Sichuan, China – It was exactly 2:28 pm on May 12, 2008 when an 8.0 magnitude earthquake struck needing less than 10 seconds to kill at least 80,000 people and destroy over US$3 billion worth of properties in Southwestern China.
Wenchuan County in Sichuan Province was the epic center, where nearly all the towns crumbled and sunk under the earth.
A five storey public school building which had 1,537 students attending class that afternoon had almost all of it ruined. Many students lost their lives as well.
Now known as the ‘Great Sichuan Earthquake’, it is the worst since the establishment of new China in 1949 – the People’s Republic of China.
Though the world’s populous nation has also experienced 17 other earthquakes during those years.
It is about nine years now, rural residents, mostly Chinese minorities – Tibetans and Qing peoples - are reviving their lives.
The resonance of the devastation stills echoes in these affected rural communities, but their resilience seems surmountable.
The ruins of the school building in Ying Xiu Town still stands although three of its five storeys’ are sunk in the earth giving visitors or tourists a sense of recalling the catastrophe before empathizing with survivals.
It’s an unforgettable gruesome experience, but it appears that Wenchuan County, now with a population of 100,000 people, remains optimistic turning what is a very terrible past into a purse of goodies.
The provincial government says tourists’ interests in the area have grown since earthquake with the number doubling from around 200,000 a year to 800,000 and last year experienced a 40% increase.
Many young people in these areas work in the local booming tourism sector, while most elderly villagers concentrate on agriculture and others rely on pension benefits from government.
To augment the local tourism sector, the authority has turned the debris of the school campus into a museum - one of two museums established as a result of aftermath of the earthquake.
The other, a newly built museum, helps hypnotizes visitors into visualizing the grisly incident, displaying remnants of that faithful May 12.
Wreckage of destroyed homes, vehicles, and utensils, are being showcase and the photos of crucial events ensure visitors recall the interventions of medics and volunteers because of the corollary of the incident.
And these museums are helping raise revenue for the revitalization of the affected county while the resilience of survivals is evident by their psychosocial recovery.
Initial support from other provinces under what appeared like an each-one-help-one scheme rejuvenated the affected communities, helping many survivals put their broken pieces back together.
The intervention scheme was developed by the Sichuan administration, endorsed and supported by the central government, ensured individuals from non-affected communities directly aided victims to recover.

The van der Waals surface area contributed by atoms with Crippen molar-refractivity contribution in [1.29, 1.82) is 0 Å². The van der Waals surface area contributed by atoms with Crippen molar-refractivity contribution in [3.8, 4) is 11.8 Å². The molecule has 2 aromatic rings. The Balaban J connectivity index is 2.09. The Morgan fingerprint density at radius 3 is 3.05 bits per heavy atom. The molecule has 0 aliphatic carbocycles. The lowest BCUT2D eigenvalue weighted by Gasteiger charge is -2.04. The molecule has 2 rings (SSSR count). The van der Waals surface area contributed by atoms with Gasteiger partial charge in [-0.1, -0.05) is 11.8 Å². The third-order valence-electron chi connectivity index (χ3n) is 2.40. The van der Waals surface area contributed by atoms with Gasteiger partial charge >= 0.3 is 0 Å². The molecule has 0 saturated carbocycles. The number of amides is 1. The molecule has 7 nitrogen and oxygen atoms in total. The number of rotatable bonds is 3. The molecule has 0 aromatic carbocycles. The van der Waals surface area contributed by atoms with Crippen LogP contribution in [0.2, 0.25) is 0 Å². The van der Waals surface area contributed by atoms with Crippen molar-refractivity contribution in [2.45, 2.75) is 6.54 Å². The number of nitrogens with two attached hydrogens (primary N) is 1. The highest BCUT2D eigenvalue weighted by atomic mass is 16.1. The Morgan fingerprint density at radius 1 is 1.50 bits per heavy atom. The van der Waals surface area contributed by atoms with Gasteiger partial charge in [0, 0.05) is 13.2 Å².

Moreover, 1.7 billion Yuan (over US$250 million) was invested by the provincial government for the reconstruction of new homes in 2011 to relocate worst hit town, also giving hope to many affected families.
The new buildings, according to the local administration, were designed to maintain balance and provide a better resilience to any future unforeseen earthquake.
Partial view of one of the towns built build in Wenchuan County after the earthquake (picture above). Authorities say over US$250 million was spent on the reconstruction of new towns
In Ying Xiu, a town with over 4,000 inhabitants, life has gone ‘pass the past’. Many people from scattered villages have amalgamated into the newly built big town.
Another newly constructed area, Dujiangyan community, have provided free housings for 342 families after 101 houses were constructed nine months after the earthquake.
These residents are people whom were extremely devastated by the earthquake, lost all their belongings and had to be relocated to start a new life.
Authorities say the development speed has upped from 10 to 20 since the earthquake taking just three years for the reconstruction and restoration of all basic social necessities in the area put at a cost of 9 billion Yuan (over US$1.3 billion).
Before 2008, it took six hours to travel from the Provincial capital, Chengdu to the county but the distance has been cut to three while construction of new roads linking several towns continues at a fast speed, the Sichuan provincial government says.
The overwhelming support have significantly revived the survivals of China’s most dreadful natural catastrophe in almost 70 years, but arguably; it is the unflinching resilience, fortitude and altruism of these rural residents that have driven such remarkable recovery in less than a decade.